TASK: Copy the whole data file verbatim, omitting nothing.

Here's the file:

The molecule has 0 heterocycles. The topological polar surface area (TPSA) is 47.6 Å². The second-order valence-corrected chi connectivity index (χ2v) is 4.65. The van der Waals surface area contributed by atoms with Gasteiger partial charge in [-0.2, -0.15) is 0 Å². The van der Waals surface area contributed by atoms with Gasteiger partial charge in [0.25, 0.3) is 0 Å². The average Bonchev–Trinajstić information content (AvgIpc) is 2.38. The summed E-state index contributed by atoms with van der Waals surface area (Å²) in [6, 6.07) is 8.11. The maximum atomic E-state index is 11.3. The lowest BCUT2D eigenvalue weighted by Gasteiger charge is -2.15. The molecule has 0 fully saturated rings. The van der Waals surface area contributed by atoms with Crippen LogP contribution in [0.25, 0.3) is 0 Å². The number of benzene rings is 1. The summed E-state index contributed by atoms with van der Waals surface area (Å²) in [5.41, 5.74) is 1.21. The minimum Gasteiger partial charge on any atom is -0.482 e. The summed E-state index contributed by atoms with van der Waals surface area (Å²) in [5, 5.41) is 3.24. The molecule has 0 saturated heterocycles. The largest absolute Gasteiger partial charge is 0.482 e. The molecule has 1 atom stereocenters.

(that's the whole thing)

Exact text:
The molecule has 0 heterocycles. The topological polar surface area (TPSA) is 47.6 Å². The second-order valence-corrected chi connectivity index (χ2v) is 4.65. The van der Waals surface area contributed by atoms with Gasteiger partial charge in [-0.2, -0.15) is 0 Å². The van der Waals surface area contributed by atoms with Gasteiger partial charge in [0.25, 0.3) is 0 Å². The average Bonchev–Trinajstić information content (AvgIpc) is 2.38. The summed E-state index contributed by atoms with van der Waals surface area (Å²) in [6, 6.07) is 8.11. The maximum atomic E-state index is 11.3. The lowest BCUT2D eigenvalue weighted by Gasteiger charge is -2.15. The molecule has 0 fully saturated rings. The van der Waals surface area contributed by atoms with Crippen LogP contribution in [0.25, 0.3) is 0 Å². The number of benzene rings is 1. The summed E-state index contributed by atoms with van der Waals surface area (Å²) in [5.41, 5.74) is 1.21. The minimum Gasteiger partial charge on any atom is -0.482 e. The summed E-state index contributed by atoms with van der Waals surface area (Å²) in [5, 5.41) is 3.24. The molecule has 0 saturated heterocycles. The largest absolute Gasteiger partial charge is 0.482 e. The molecule has 1 atom stereocenters.